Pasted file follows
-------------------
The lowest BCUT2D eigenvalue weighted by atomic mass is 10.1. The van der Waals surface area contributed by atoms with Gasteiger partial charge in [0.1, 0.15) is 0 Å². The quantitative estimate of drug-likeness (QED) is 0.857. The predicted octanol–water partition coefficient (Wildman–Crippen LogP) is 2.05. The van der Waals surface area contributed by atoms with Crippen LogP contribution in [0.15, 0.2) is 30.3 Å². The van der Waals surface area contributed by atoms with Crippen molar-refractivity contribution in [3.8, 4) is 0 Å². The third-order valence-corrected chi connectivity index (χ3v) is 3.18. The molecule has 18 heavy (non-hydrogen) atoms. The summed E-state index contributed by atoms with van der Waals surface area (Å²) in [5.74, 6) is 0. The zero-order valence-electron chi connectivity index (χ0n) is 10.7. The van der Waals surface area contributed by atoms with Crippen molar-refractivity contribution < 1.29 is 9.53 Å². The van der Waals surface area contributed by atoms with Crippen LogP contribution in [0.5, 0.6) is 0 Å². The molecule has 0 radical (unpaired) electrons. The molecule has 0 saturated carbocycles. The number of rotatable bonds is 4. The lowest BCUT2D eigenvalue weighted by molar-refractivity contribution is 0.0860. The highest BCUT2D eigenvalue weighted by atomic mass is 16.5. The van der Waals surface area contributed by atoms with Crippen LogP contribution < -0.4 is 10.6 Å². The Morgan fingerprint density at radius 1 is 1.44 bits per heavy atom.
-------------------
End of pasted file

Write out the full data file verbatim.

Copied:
The lowest BCUT2D eigenvalue weighted by atomic mass is 10.1. The van der Waals surface area contributed by atoms with Gasteiger partial charge in [0.1, 0.15) is 0 Å². The quantitative estimate of drug-likeness (QED) is 0.857. The predicted octanol–water partition coefficient (Wildman–Crippen LogP) is 2.05. The van der Waals surface area contributed by atoms with Crippen LogP contribution in [0.15, 0.2) is 30.3 Å². The van der Waals surface area contributed by atoms with Crippen molar-refractivity contribution in [3.8, 4) is 0 Å². The third-order valence-corrected chi connectivity index (χ3v) is 3.18. The molecule has 18 heavy (non-hydrogen) atoms. The summed E-state index contributed by atoms with van der Waals surface area (Å²) in [5.74, 6) is 0. The zero-order valence-electron chi connectivity index (χ0n) is 10.7. The van der Waals surface area contributed by atoms with Crippen molar-refractivity contribution < 1.29 is 9.53 Å². The van der Waals surface area contributed by atoms with Crippen LogP contribution in [0.5, 0.6) is 0 Å². The molecule has 0 radical (unpaired) electrons. The molecule has 0 saturated carbocycles. The number of rotatable bonds is 4. The lowest BCUT2D eigenvalue weighted by molar-refractivity contribution is 0.0860. The highest BCUT2D eigenvalue weighted by atomic mass is 16.5. The van der Waals surface area contributed by atoms with Crippen LogP contribution < -0.4 is 10.6 Å². The Morgan fingerprint density at radius 1 is 1.44 bits per heavy atom.